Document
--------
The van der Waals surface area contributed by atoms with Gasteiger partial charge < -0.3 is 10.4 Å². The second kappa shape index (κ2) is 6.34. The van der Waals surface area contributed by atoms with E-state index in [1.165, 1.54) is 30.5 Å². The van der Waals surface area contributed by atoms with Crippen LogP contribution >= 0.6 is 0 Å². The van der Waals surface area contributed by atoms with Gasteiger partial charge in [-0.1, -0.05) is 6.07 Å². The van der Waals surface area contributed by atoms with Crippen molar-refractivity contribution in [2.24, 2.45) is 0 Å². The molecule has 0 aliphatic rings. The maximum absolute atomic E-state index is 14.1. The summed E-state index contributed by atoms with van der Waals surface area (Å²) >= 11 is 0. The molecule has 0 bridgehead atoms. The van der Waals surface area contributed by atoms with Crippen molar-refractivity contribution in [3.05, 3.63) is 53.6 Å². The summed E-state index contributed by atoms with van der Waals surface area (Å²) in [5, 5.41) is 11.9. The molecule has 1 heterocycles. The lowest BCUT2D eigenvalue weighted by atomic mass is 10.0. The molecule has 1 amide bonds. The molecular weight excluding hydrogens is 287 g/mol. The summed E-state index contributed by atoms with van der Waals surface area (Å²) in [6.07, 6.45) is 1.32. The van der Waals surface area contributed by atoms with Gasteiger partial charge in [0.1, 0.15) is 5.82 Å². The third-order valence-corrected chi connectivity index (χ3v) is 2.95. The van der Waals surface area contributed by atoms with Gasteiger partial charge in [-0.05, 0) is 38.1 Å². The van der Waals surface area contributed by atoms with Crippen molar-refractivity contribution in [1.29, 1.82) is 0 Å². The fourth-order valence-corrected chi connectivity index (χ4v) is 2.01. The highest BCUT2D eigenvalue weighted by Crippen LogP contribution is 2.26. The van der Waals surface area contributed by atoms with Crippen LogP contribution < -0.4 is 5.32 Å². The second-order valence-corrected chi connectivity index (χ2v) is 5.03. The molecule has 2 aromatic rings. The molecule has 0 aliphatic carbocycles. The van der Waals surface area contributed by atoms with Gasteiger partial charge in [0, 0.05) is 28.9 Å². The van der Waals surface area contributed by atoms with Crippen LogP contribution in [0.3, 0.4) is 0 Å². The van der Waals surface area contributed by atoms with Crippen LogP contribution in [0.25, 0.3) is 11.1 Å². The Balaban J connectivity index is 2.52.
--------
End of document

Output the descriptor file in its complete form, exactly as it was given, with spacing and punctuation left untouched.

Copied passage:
The van der Waals surface area contributed by atoms with Gasteiger partial charge < -0.3 is 10.4 Å². The second kappa shape index (κ2) is 6.34. The van der Waals surface area contributed by atoms with E-state index in [1.165, 1.54) is 30.5 Å². The van der Waals surface area contributed by atoms with Crippen LogP contribution >= 0.6 is 0 Å². The van der Waals surface area contributed by atoms with Gasteiger partial charge in [-0.1, -0.05) is 6.07 Å². The van der Waals surface area contributed by atoms with Crippen molar-refractivity contribution in [2.24, 2.45) is 0 Å². The molecule has 0 aliphatic rings. The maximum absolute atomic E-state index is 14.1. The summed E-state index contributed by atoms with van der Waals surface area (Å²) >= 11 is 0. The molecule has 0 bridgehead atoms. The van der Waals surface area contributed by atoms with Crippen molar-refractivity contribution in [3.05, 3.63) is 53.6 Å². The summed E-state index contributed by atoms with van der Waals surface area (Å²) in [5, 5.41) is 11.9. The molecule has 1 heterocycles. The lowest BCUT2D eigenvalue weighted by atomic mass is 10.0. The molecule has 1 amide bonds. The molecular weight excluding hydrogens is 287 g/mol. The summed E-state index contributed by atoms with van der Waals surface area (Å²) in [6.07, 6.45) is 1.32. The van der Waals surface area contributed by atoms with Gasteiger partial charge in [0.1, 0.15) is 5.82 Å². The third-order valence-corrected chi connectivity index (χ3v) is 2.95. The van der Waals surface area contributed by atoms with Gasteiger partial charge in [-0.05, 0) is 38.1 Å². The van der Waals surface area contributed by atoms with Crippen molar-refractivity contribution in [1.29, 1.82) is 0 Å². The fourth-order valence-corrected chi connectivity index (χ4v) is 2.01. The highest BCUT2D eigenvalue weighted by Crippen LogP contribution is 2.26. The van der Waals surface area contributed by atoms with Crippen LogP contribution < -0.4 is 5.32 Å². The second-order valence-corrected chi connectivity index (χ2v) is 5.03. The molecule has 2 aromatic rings. The molecule has 0 aliphatic carbocycles. The van der Waals surface area contributed by atoms with Gasteiger partial charge in [0, 0.05) is 28.9 Å². The van der Waals surface area contributed by atoms with Crippen LogP contribution in [0.3, 0.4) is 0 Å². The van der Waals surface area contributed by atoms with Crippen LogP contribution in [0.25, 0.3) is 11.1 Å². The Balaban J connectivity index is 2.52.